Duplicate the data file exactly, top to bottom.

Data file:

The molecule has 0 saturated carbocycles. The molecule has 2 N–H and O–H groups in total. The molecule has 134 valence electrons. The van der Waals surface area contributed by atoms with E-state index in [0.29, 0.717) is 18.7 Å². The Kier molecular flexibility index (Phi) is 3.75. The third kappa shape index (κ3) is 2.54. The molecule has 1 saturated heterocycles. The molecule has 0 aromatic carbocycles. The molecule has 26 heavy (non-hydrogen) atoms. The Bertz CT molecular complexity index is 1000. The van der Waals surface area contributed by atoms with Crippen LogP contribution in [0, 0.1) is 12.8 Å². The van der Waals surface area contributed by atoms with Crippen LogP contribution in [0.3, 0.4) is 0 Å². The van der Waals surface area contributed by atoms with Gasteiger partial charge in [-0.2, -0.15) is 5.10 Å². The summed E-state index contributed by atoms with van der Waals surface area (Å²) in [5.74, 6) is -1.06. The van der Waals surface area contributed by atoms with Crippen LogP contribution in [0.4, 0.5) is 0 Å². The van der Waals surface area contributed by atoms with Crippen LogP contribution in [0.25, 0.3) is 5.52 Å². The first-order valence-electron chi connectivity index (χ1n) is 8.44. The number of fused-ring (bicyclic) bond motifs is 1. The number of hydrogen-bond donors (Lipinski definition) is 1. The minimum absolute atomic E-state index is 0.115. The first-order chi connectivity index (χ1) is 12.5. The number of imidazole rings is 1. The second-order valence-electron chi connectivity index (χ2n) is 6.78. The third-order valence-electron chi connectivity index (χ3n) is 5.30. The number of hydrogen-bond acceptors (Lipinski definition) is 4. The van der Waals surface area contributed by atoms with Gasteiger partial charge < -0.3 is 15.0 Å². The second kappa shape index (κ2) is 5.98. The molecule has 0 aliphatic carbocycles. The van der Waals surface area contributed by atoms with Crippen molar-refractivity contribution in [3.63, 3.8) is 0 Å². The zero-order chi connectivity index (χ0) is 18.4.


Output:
The molecule has 0 saturated carbocycles. The molecule has 2 N–H and O–H groups in total. The molecule has 134 valence electrons. The van der Waals surface area contributed by atoms with E-state index in [0.29, 0.717) is 18.7 Å². The Kier molecular flexibility index (Phi) is 3.75. The third kappa shape index (κ3) is 2.54. The molecule has 1 saturated heterocycles. The molecule has 0 aromatic carbocycles. The molecule has 26 heavy (non-hydrogen) atoms. The Bertz CT molecular complexity index is 1000. The van der Waals surface area contributed by atoms with Crippen LogP contribution in [0, 0.1) is 12.8 Å². The van der Waals surface area contributed by atoms with Crippen LogP contribution in [0.3, 0.4) is 0 Å². The van der Waals surface area contributed by atoms with Gasteiger partial charge in [-0.2, -0.15) is 5.10 Å². The summed E-state index contributed by atoms with van der Waals surface area (Å²) in [5.74, 6) is -1.06. The van der Waals surface area contributed by atoms with Crippen LogP contribution in [0.4, 0.5) is 0 Å². The van der Waals surface area contributed by atoms with Crippen LogP contribution in [0.25, 0.3) is 5.52 Å². The first-order valence-electron chi connectivity index (χ1n) is 8.44. The number of fused-ring (bicyclic) bond motifs is 1. The number of hydrogen-bond donors (Lipinski definition) is 1. The minimum absolute atomic E-state index is 0.115. The first-order chi connectivity index (χ1) is 12.5. The number of imidazole rings is 1. The second-order valence-electron chi connectivity index (χ2n) is 6.78. The third-order valence-electron chi connectivity index (χ3n) is 5.30. The number of hydrogen-bond acceptors (Lipinski definition) is 4. The van der Waals surface area contributed by atoms with Gasteiger partial charge < -0.3 is 15.0 Å². The second kappa shape index (κ2) is 5.98. The molecule has 0 aliphatic carbocycles. The van der Waals surface area contributed by atoms with Crippen molar-refractivity contribution in [3.63, 3.8) is 0 Å². The zero-order chi connectivity index (χ0) is 18.4.